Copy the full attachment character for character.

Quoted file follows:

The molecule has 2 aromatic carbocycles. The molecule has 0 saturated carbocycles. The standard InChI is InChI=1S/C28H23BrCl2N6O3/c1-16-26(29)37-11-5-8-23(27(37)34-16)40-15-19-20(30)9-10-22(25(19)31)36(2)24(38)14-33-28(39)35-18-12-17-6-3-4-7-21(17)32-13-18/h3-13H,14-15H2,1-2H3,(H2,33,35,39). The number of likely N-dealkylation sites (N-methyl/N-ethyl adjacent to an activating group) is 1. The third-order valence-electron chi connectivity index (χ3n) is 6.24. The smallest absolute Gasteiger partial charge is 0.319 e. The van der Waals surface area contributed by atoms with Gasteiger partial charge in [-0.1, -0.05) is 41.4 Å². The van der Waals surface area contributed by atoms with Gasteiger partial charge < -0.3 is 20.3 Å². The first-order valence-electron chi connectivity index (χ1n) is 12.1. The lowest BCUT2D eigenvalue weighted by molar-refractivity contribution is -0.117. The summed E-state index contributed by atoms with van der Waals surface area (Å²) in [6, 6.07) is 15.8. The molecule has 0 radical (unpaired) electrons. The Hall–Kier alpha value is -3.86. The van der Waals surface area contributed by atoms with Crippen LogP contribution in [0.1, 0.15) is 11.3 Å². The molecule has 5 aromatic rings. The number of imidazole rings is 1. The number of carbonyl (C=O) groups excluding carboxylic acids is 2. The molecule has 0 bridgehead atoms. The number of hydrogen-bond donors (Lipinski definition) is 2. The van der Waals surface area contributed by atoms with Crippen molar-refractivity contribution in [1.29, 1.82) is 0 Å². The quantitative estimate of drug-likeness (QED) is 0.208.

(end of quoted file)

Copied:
The molecule has 2 aromatic carbocycles. The molecule has 0 saturated carbocycles. The standard InChI is InChI=1S/C28H23BrCl2N6O3/c1-16-26(29)37-11-5-8-23(27(37)34-16)40-15-19-20(30)9-10-22(25(19)31)36(2)24(38)14-33-28(39)35-18-12-17-6-3-4-7-21(17)32-13-18/h3-13H,14-15H2,1-2H3,(H2,33,35,39). The number of likely N-dealkylation sites (N-methyl/N-ethyl adjacent to an activating group) is 1. The third-order valence-electron chi connectivity index (χ3n) is 6.24. The smallest absolute Gasteiger partial charge is 0.319 e. The van der Waals surface area contributed by atoms with Gasteiger partial charge in [-0.1, -0.05) is 41.4 Å². The van der Waals surface area contributed by atoms with Gasteiger partial charge < -0.3 is 20.3 Å². The first-order valence-electron chi connectivity index (χ1n) is 12.1. The lowest BCUT2D eigenvalue weighted by molar-refractivity contribution is -0.117. The summed E-state index contributed by atoms with van der Waals surface area (Å²) in [6, 6.07) is 15.8. The molecule has 0 radical (unpaired) electrons. The Hall–Kier alpha value is -3.86. The van der Waals surface area contributed by atoms with Crippen LogP contribution in [0.1, 0.15) is 11.3 Å². The molecule has 5 aromatic rings. The number of imidazole rings is 1. The number of carbonyl (C=O) groups excluding carboxylic acids is 2. The molecule has 0 bridgehead atoms. The number of hydrogen-bond donors (Lipinski definition) is 2. The van der Waals surface area contributed by atoms with Crippen molar-refractivity contribution in [1.29, 1.82) is 0 Å². The quantitative estimate of drug-likeness (QED) is 0.208.